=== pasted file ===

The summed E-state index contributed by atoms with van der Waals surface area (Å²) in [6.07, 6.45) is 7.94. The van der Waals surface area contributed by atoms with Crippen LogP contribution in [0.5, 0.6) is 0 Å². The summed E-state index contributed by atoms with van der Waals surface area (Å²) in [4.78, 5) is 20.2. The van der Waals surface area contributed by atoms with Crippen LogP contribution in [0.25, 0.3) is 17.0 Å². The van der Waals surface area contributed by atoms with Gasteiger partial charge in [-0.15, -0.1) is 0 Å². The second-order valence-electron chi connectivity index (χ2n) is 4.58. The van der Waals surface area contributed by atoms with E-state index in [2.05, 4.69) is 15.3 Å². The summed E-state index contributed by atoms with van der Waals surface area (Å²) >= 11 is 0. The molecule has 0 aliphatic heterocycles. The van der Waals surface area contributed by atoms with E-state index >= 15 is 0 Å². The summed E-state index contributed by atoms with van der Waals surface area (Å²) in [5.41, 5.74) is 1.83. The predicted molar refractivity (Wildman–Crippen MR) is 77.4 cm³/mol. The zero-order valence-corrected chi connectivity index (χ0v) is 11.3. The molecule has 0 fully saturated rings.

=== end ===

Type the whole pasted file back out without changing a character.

The summed E-state index contributed by atoms with van der Waals surface area (Å²) in [6.07, 6.45) is 7.94. The van der Waals surface area contributed by atoms with Crippen LogP contribution in [0.5, 0.6) is 0 Å². The summed E-state index contributed by atoms with van der Waals surface area (Å²) in [4.78, 5) is 20.2. The van der Waals surface area contributed by atoms with Crippen LogP contribution in [0.25, 0.3) is 17.0 Å². The van der Waals surface area contributed by atoms with Gasteiger partial charge in [-0.15, -0.1) is 0 Å². The second-order valence-electron chi connectivity index (χ2n) is 4.58. The van der Waals surface area contributed by atoms with E-state index in [2.05, 4.69) is 15.3 Å². The summed E-state index contributed by atoms with van der Waals surface area (Å²) >= 11 is 0. The molecule has 0 aliphatic heterocycles. The van der Waals surface area contributed by atoms with E-state index >= 15 is 0 Å². The summed E-state index contributed by atoms with van der Waals surface area (Å²) in [5.41, 5.74) is 1.83. The predicted molar refractivity (Wildman–Crippen MR) is 77.4 cm³/mol. The zero-order valence-corrected chi connectivity index (χ0v) is 11.3. The molecule has 0 fully saturated rings.